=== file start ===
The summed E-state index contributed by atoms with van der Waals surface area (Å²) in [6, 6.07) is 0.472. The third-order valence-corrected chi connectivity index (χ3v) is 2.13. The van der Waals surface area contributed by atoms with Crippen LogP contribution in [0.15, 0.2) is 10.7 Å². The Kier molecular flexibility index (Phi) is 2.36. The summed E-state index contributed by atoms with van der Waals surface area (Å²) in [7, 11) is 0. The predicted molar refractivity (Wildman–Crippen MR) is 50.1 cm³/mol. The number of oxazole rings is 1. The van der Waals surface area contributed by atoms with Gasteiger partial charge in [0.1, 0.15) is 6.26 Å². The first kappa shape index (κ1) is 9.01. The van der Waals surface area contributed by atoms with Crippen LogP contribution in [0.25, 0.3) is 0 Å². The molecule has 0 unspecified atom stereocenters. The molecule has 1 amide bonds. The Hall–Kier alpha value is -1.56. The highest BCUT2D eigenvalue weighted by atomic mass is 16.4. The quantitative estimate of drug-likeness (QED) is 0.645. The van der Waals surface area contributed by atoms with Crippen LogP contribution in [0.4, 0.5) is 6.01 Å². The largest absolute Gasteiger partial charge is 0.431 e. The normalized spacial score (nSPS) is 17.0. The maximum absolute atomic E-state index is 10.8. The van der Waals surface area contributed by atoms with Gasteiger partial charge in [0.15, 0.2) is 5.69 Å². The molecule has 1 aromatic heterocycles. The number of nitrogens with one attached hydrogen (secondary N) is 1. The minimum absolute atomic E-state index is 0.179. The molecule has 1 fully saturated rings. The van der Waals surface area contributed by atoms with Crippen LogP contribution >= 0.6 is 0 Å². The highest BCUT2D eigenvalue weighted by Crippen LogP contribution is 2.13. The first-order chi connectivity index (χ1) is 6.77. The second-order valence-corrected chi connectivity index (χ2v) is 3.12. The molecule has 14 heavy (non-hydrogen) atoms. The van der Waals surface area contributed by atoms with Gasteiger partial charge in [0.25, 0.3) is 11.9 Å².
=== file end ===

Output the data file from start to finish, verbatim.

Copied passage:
The summed E-state index contributed by atoms with van der Waals surface area (Å²) in [6, 6.07) is 0.472. The third-order valence-corrected chi connectivity index (χ3v) is 2.13. The van der Waals surface area contributed by atoms with Crippen LogP contribution in [0.15, 0.2) is 10.7 Å². The Kier molecular flexibility index (Phi) is 2.36. The summed E-state index contributed by atoms with van der Waals surface area (Å²) in [7, 11) is 0. The predicted molar refractivity (Wildman–Crippen MR) is 50.1 cm³/mol. The number of oxazole rings is 1. The van der Waals surface area contributed by atoms with Gasteiger partial charge in [0.1, 0.15) is 6.26 Å². The first kappa shape index (κ1) is 9.01. The van der Waals surface area contributed by atoms with Crippen LogP contribution in [0.25, 0.3) is 0 Å². The molecule has 0 unspecified atom stereocenters. The molecule has 1 amide bonds. The Hall–Kier alpha value is -1.56. The highest BCUT2D eigenvalue weighted by atomic mass is 16.4. The quantitative estimate of drug-likeness (QED) is 0.645. The van der Waals surface area contributed by atoms with Crippen LogP contribution in [0.4, 0.5) is 6.01 Å². The largest absolute Gasteiger partial charge is 0.431 e. The normalized spacial score (nSPS) is 17.0. The maximum absolute atomic E-state index is 10.8. The van der Waals surface area contributed by atoms with Gasteiger partial charge in [0.15, 0.2) is 5.69 Å². The molecule has 1 aromatic heterocycles. The number of nitrogens with one attached hydrogen (secondary N) is 1. The minimum absolute atomic E-state index is 0.179. The molecule has 1 fully saturated rings. The van der Waals surface area contributed by atoms with Crippen LogP contribution >= 0.6 is 0 Å². The highest BCUT2D eigenvalue weighted by Crippen LogP contribution is 2.13. The first-order chi connectivity index (χ1) is 6.77. The second-order valence-corrected chi connectivity index (χ2v) is 3.12. The molecule has 14 heavy (non-hydrogen) atoms. The van der Waals surface area contributed by atoms with Gasteiger partial charge in [0.25, 0.3) is 11.9 Å².